Movies by State: So It’s Come Down to This…

Movies By State Map

And we’re back!  After the usual summer hiatus, I’m back publishing articles.  I’m going to start by wrapping up a project I got about halfway through last summer: Movies by State.  You may ask, interested reader, does this mean another 10 or so posts with detailed analysis?  No!  Instead we’re just going to mop this project up in one fell swoop.


One day I’ll do Minnesota justice with a long post, but today I’m just going to quickly summarize.  Let me start by pointing out that a number of movies are set in the North Star State, more than one would think given the New York/LA bias of movie settings.  Fargo (1996) is probably the best known.  The Coen Brothers grew up in St. Louis Park, MN right outside of Minneapolis, so Minnesota references tend to crop up in their movies pretty often.  A Serious Man (2009), one of the Coen’s bleaker efforts, is also set here.

Need a state to set your hockey or winter movie?  Hollywood usually picks Minnesota.  The Mighty Ducks series (1992, 1994, 1996), Jingle All the Way (1996), Miracle (2004), Inside Out (2015), meet this description, although they are films of varying quality to say the least.

Choosing a non-Fargo “definitive” movie set in Minnesota is a tough one.  I would call it a draw between Purple Rain (1984) and Juno (2007).  These movies couldn’t be more different, but that gets to the heart of the matter.  When a state is at once Western, Midwestern, and Northern, it’s hard to pin down with a “definitive” film.


We’re starting to get into Western country, and not just the region, but the genre.  Films set in the Mountain West and Southwest tend to be Westerns.  Montana is no different, although the modern Western tends to dominate with films such as The Horse Whisperer (1998), Legends of the Fall (1994), A River Runs Through It (1992) and The Revenant (2015).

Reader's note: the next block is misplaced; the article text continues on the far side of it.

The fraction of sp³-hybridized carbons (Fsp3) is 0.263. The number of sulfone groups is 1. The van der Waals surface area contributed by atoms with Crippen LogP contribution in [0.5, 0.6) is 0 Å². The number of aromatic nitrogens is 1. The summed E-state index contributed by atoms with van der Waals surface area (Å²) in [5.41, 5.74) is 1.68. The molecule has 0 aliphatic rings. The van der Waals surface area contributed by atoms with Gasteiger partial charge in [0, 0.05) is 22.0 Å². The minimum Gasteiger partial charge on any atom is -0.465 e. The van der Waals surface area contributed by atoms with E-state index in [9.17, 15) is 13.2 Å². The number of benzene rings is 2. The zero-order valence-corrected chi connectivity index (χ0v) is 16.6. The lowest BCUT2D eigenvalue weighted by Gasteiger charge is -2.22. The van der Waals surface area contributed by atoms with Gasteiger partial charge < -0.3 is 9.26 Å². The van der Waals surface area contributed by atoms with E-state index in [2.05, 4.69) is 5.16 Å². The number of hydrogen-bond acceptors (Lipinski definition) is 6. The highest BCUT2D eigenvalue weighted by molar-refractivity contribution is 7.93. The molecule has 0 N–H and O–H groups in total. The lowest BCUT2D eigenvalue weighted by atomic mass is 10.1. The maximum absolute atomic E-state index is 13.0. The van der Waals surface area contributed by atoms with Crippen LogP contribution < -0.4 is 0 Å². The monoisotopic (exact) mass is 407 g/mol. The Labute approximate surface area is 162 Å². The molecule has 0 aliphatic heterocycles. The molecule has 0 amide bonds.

Oddly enough, arguably the best Star Trek movie (at least tied with Star Trek II: The Wrath of Khan (1982)) has large portions set in Montana.  Star Trek: First Contact (1996) takes the best parts of the Next Generation series and successfully translates them to film.  It includes call backs to some of the best episodes of the Next Generation series and the Original Series for good measure.


While Washington State finds itself home to a few notable teen movies, such as The Twilight Series (2008-2012), and 10 Things I Hate About You (1999), films about extraordinary animals seem to be the main attraction.  These include Harry and the Hendersons (1987), Air Bud (1997), and Free Willy (1993).

For more definitive Washington State films, one should check out either Nora Ephron’s Sleepless in Seattle (1993) or Robert Altman’s McCabe and Mrs. Miller (1971).  These are two very different films about the things that isolate us.  One is positive, one is not.


For movies set in the Pacific Northwest, Oregon doesn’t get nearly as much love as its northern neighbor.  The films set here tend to be a mixture of old, mostly forgotten westerns like 1946’s Canyon Passage or random films like Short Circuit (1986).

Fortunately for the State of Oregon, one of the heavy hitters of cinema history is set here too.  1975’s One Flew Over the Cuckoo’s Nest is one of only three movies to win Best Picture, Director, Actor, Actress, and Screenplay.


There are a lot of potatoes in Idaho, but not a lot of movies set there.  2004’s Napoleon Dynamite is probably the best known to modern audiences, or any audiences for that matter.


Wyoming is home to a surprising number of important movies. Heaven’s Gate (1980) was such a massive flop that it brought down an entire studio and effectively ended the career of director Michael Cimino (although its reputation has improved over the years).  As for traditional westerns, Spencer’s Mountain (1963) is key Henry Fonda film, Shane (1953) is considered by many critics as one of the top echelon of old Hollywood movies, and The Virginian was once such a popular tale that they made four movies about it (1914, 1923, 1929, 1946).

For a definitive movie for Wyoming, for breaking conventions but also for being a damn good story, I’m picking 2005’s Brokeback Mountain, whose reputation has only grown more positive in the last eleven years, even after being widely acclaimed when it first came out.  A close second is 1992’s Unforgiven.